The Lakers continue to show grit and fighting spirit — there’s really no other way to explain their 9-9 record at this stage of the season, their latest win coming against the Hawks without D’Angelo Russell and Julius Randle. The team simply battles hard, does their best to execute the gameplan, and finds ways to either keep games close or pull ahead with timely runs (mostly by the hands of their destructive all-bench unit).
Tonight is another test, though. The Lakers are in New Orleans to play the Pelicans, starting a 4-game road trip and the first night of a back to back which lands them in the Windy City Wednesday. The Pelicans’ record is poor, but have been playing better lately after Jrue Holiday returned to action after managing family health issues. The Pelicans also have that Anthony Davis fellow. I hear he’s pretty good.
The Lakers are also likely to be short handed again. Randle did non-contact work in a recent practice, but missed Sunday’s game and implied he’ll be cautious in his return rather than be dealing with a “nagging” injury deeper into the season where there may be higher stakes to play for. Russell remains out, which has been manageable for stretches, but puts more pressure on Clarkson and Williams to play well, while hoping Calderon can be a net neutral on both ends.
All of this is doable, but I must stress again that this game cannot be judged by the team’s records. Since Holiday has returned, the Pelicans resemble the team many analysts pegged to compete for the 8th seed in the playoffs. Their differentials with him and Davis on the floor are a strong positive and Holiday’s two-way ability mean that Davis doesn’t have to carry such a huge load every night for them to get wins.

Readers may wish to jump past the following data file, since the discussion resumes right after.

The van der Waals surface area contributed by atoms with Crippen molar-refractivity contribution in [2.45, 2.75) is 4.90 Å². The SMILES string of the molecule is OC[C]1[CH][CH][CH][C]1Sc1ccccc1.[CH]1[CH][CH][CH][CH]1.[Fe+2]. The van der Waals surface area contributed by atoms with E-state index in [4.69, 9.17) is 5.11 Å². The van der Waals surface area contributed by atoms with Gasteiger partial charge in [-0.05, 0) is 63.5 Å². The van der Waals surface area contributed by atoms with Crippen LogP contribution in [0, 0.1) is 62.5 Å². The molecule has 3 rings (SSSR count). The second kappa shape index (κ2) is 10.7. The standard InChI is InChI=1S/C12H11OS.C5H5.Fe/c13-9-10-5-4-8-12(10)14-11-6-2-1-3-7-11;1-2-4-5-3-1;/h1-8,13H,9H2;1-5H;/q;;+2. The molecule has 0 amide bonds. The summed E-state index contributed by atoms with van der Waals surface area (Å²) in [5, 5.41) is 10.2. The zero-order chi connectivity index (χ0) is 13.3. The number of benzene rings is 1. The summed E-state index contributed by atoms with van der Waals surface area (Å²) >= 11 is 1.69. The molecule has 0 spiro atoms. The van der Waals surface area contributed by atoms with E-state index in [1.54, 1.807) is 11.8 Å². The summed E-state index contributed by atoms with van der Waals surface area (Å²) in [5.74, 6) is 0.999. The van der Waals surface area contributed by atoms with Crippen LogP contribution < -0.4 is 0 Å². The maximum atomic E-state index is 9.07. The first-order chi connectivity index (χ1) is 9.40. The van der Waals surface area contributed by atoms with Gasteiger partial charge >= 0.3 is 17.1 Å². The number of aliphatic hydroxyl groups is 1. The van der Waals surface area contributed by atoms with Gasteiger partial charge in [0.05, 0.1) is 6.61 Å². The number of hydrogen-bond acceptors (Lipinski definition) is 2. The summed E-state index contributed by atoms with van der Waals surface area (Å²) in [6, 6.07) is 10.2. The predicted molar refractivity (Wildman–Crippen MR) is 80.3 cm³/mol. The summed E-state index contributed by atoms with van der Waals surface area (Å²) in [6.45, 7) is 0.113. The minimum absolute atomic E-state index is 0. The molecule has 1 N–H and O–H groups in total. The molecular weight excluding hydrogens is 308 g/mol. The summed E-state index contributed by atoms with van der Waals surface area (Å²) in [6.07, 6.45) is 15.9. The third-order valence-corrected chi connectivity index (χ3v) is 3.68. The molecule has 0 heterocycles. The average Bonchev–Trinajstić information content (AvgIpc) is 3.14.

The Lakers, then, must not take this game lightly and again must focus on execution while bringing their top effort. Offensively they must continue to move the ball, looking to reverse and skip in order to get the defense into their rotations. The team has been running some “hammer” actions lately which do a good job of exploiting defenses loading up on the strong side, and they’d do well to try and continue that type of movement to get Calderon, Clarkson, Williams, and Young the types of open threes they can feast on.
The Lakers will also do well to push the tempo. Davis runs like a deer and with Holiday back they too can play faster, but the Pels also like to play two bigs often enough — their two most used lineups feature Davis and Omer Asik — that if the Lakers can get out in transition and stay disciplined in running their lanes to keep spacing, they can generate open looks against a not-yet-set defense.
Lastly, whenever you play a team with a great player it often comes down to making a choice: do you play the rest of the team tight and make the single great player beat you or do you send the house at the great player and make the other guys beat you?
Before Holiday came back, I would say the latter would be the better choice, but now I am not so sure. I am tempted to see what Thomas Robinson and Larry Nance can do to slow Davis and then do the best job possible to not let Holiday and crew get it going. When Walton was with the Warriors, this is the technique they deployed, though they had Draymond Green and the Lakers do not. Still, though, I might prefer to single cover Davis, help when needed, but really focus on making sharp rotations back to the other Pelicans to avoid them getting in a groove. We’ll see if Walton sees things similarly.
Where you can watch: 5pm start time on Spectrum Sportsnet.